Welcome to our very first review. I promise not to name our second review The Very Second Review. Hello. My name is Efka and I am obsessed with games. All kinds of them. And today I will be talking about Lords of War.
It's a strange game to start our reviews with. Why not go for something big and very popular and much in demand? To be honest, it just happens to be the last game I played and I really thought it deserved a review. Little card games like this one don't get as much attention as they should, what with their lack of big boards and masses of wooden/cardboard toke... Gotcha! You might think this game is a small indie release - but only if you haven't heard of it. This game is huge! Whilst it's the first and only thing published by Black Box Games, it's already won multiple awards and attracted the attention of some of the best game critics out there. So the game should be pretty good, right?
I bought Lords of War based on a recommendation by a friend, even though I was aware of the game before. My initial reluctance to acquire it was based mostly on the art and theme. Whilst there's nothing wrong with either of them, I feel that generic fantasy-themed games can be a little dull, and, well... generic. The art is definitely on the comical side so I judged it to be some sort of a Munchkin type of experience. Boy was I wrong. You know that saying about books and covers right?
So yes, my friend Will recommended this game to me and I take his recommendations very seriously. He loves deep strategic games, and happens to be a one-time world champion of Caylus. If he thought it was good, I probably would as well.
So what do we get inside? Two decks, one with Orcs and another one with Dwarves. Despite the art being comical, it is still very well drawn so no complaints there. There's a fold-up rulebook and a fold-up playmat. And the box itself, which, whilst made out of thin flimsy cardboard is very compact and has an in-built divider, lest your Dwarves and Orcs start interbreeding (a big no-no in my book).
But Efka, enough about these boxes and rulebooks. Tell us about the game you say.
Ok. Ok. So what you're doing is you're laying cards on the playmat (battlefield) and those cards are basically soldiers in your army, who can attack in various directions, based on the arrows on the corners. Players each take turns laying cards, checking to see if any unit dies, and refreshing their hands. The objective is to be the first one to kill twenty enemy units or four commanders (a special type of card). The game is really simple, but within its simplicity lies its brilliance.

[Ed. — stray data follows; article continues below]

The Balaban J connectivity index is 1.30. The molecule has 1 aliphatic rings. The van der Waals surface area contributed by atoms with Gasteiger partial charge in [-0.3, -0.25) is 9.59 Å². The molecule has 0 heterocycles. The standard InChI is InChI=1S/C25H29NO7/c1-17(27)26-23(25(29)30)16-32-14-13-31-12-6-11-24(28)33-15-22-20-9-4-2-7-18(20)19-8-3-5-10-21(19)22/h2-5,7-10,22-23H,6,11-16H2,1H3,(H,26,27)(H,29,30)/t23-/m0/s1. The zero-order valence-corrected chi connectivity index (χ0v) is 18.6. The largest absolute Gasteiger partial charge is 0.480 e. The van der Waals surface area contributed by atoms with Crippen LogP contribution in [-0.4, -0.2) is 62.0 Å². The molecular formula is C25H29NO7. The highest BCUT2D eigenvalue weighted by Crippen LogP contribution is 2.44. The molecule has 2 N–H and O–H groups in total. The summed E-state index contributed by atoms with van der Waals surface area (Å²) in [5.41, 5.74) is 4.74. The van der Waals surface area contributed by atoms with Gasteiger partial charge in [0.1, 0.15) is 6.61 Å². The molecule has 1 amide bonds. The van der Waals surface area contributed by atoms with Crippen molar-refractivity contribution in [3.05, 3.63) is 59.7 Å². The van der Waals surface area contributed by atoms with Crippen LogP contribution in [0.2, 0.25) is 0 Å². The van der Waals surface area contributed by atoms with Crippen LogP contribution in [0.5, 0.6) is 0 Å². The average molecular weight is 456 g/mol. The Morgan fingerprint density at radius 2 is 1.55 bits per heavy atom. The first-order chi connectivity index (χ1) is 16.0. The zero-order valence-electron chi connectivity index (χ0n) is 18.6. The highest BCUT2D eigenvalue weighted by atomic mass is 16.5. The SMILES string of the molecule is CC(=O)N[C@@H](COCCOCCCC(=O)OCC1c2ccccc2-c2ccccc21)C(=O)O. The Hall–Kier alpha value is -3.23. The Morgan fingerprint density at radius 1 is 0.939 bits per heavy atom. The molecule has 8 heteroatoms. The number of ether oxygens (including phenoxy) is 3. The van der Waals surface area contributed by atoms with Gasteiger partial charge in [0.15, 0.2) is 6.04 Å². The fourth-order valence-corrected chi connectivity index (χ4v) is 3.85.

It took me about ten minutes to read the rules and explain it to my opponent and off we went. Most of your units should be able to kill other enemy units if placed correctly (aside from commanders, they usually require an opposition of two other units to be slain), so a lot of the game you are trading one-for-one. The trick is to create an advantageous situation where you can preserve your units and keep slaying your enemy. Because the field is so vast and you usually have multiple places where you can deploy your new soldiers, you find that the board becomes very dynamic. You start feeling like a real general, vying for position, retreating, laying traps, creating a wall of archers, charging into the thick of battle. Steel clashes with steel, blood spills and you let out a bellow, nay, a warcry as you retract your claymore from the enemy's crushed skull, hungry for more.
I was surprised by this little gem. Yes, it's very simple, but each play has so many possibilities that it breeds complexity. After our first game, which lasted all but thirty minutes, I wanted more (mostly because I lost, and learned a valuable lesson about recalling troops and not deploying my general early - his death means an extra turn for my opponent). I won the second game and we sort of drew the third one. I should have lost, but I was in such a desperate situation I wanted to see if I there was a way I could win so I started talking through my plays with my opponent, and we were looking to see if there was a feasible way I could win. I had to make careful plays just to survive (nineteen of my units were dead), and try and craft every little bit of advantage I could. I felt like Mel Gibson in Braveheart and Brad Pitt in Moneyball, facing un-winable odds and maximising every single bit of efficiency from my soldiers. In the end I took the win, but later we noticed that my opponent could have won after all, and because we were practically playing open hands by then it didn't matter.
And that's when it hit me. This game is cut-throat competitive, hence the cartoonish theme. It counterbalances what would otherwise be a very intense experience and makes it more friendly. To add icing to the cake, this game also has scope to grow beyond the initial release because... wait for it... there are two more sets! Elves vs Lizardmen is already available and Templars vs Undead has been successfully Kickstarted, both adding extra decks and extra complexity to the game and letting you build your own decks. In addition, the website features the rules for three-player and team games.
By now it's no secret that I love this game so I would definitely recommend buying it, especially if you're looking for a quick two-player game that could fit into your traveling bag or you'd like a competitive card game experience that's less cut-throat and much less expensive than some of the CCGs.